I have two warring impulses inside me.
One is for novelty, and the other is for routine, or, predictability.
On the one hand, it’s really nice to have a steady job. I especially appreciate it after having spent a year as an on-call substitute teacher. Most weekday mornings, if I was working that day, began with a phone call in the wee hours of the morning. Only then would I find out in what classroom and school I was working. If there was no phone call and I had nothing pre-arranged, I wasn’t working that day. Prior to that job, I was a private tutor, and, even though I had a schedule for each day, I couldn’t really predict when someone was going to cancel on me.
So, it’s really nice to know I have to show up at a particular time and place every morning, and that it will be accompanied by a steady paycheck.
It’s also really nice to have a steady relationship (with my wonderful husband), a place to live, a car that behaves reasonably well, a bank account, and a myriad of other things that add up to the routines and structure of my life.
All in all, it’s generally a pretty comfortable position to be in.
After all, sometimes, novelty is not welcome at all. Like sudden car trouble that leaves me stranded on the side of the freeway for several hours (true story!).
But too much routine, predictability, sameness, really gets to me sometimes. I stagnate. I start to feel frustrated and depressed.
When I do laundry, there’s just going to be more to do. Though I exercise one day, I will still have to exercise another day. When I finish grading tests for the week, there will be more next week.
I really get tired of tasks that have to be repeated over and over again.
I start to wonder what the point of it all really is.
And, actually, I don’t really know what the point is. (Okay, I get the point of doing laundry, but you know what I mean.)
All I know is that I have to keep trudging along.
I try to find the joy in the little things. And believe you me, I have great faith in the small pleasures of life, like really good chocolate and hot showers. But what I really crave is novelty.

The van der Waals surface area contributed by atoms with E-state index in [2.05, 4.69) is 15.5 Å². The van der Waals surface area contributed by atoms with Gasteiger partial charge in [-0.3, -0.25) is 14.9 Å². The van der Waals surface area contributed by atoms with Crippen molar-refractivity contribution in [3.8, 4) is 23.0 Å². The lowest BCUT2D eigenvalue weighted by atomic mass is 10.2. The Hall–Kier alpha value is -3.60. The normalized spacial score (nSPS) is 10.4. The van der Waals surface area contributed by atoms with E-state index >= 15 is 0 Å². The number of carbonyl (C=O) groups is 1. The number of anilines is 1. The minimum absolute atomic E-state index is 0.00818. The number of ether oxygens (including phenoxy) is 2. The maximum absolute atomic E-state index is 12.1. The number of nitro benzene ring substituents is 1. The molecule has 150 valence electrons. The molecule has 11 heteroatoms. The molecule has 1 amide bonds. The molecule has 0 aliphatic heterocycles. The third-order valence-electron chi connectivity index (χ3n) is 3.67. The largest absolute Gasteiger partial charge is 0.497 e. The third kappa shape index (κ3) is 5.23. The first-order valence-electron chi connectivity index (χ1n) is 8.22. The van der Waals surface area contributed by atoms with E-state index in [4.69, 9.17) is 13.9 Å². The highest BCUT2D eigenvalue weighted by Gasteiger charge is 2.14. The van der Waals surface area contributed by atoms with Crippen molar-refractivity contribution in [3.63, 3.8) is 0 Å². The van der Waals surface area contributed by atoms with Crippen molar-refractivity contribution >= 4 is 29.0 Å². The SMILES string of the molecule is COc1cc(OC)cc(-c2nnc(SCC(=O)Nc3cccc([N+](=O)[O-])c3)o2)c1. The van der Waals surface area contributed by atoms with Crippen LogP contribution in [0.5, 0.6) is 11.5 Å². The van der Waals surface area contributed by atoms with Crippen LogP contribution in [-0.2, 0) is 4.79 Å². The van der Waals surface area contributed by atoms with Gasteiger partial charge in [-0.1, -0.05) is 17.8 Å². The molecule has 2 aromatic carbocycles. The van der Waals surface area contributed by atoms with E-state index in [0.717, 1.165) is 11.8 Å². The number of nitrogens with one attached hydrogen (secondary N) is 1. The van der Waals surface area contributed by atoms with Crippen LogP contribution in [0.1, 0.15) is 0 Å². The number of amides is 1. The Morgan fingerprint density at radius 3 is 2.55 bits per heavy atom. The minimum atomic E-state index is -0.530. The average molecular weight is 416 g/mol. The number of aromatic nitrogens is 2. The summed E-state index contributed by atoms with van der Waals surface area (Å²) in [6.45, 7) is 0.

Before decrying me as a hedonist, please be aware that I hold down a full time career (plus a summer job), have a happy marriage, and fulfill responsibilities at church. Everyone needs a break sometimes.
Some may argue that novelty only brings temporary pleasure. To some extant that’s true, but it also brings me sanity. Looking forward to my next fun event or fondly remembering past ones gives me the motivation to continue to daily grind.
Novelty can come in many forms. For me, it’s usually an outing of some sort, such as to a movie, play, or concert, shopping (usually window shopping), or going out to eat, especially somewhere I don’t go very often. My husband and I also love going to Renaissance faires.
Sometimes it’s nice to have a weekend to “just relax.” On such a weekend, I probably sleep in and don’t go anywhere.
But too many “relaxing” weekends will leave me feeling anything but relaxed.
Even on vacation, I don’t like to “relax.” Lying on a beach all day working on my tan sounds horribly dull and I never want to do it. I want to spend the day seeing things and doing things and discovering new things.
I think I am miss-categorized as a human being. I am a human doing.
I suppose someone could psychoanalyze me and figure out what’s “wrong” with me to make me crave novelty so. But I don’t really care. Really, I just want to know if there’s anyone else like me, or if I’m all alone in my insane need for novelty.
So what do you say? How important is novelty?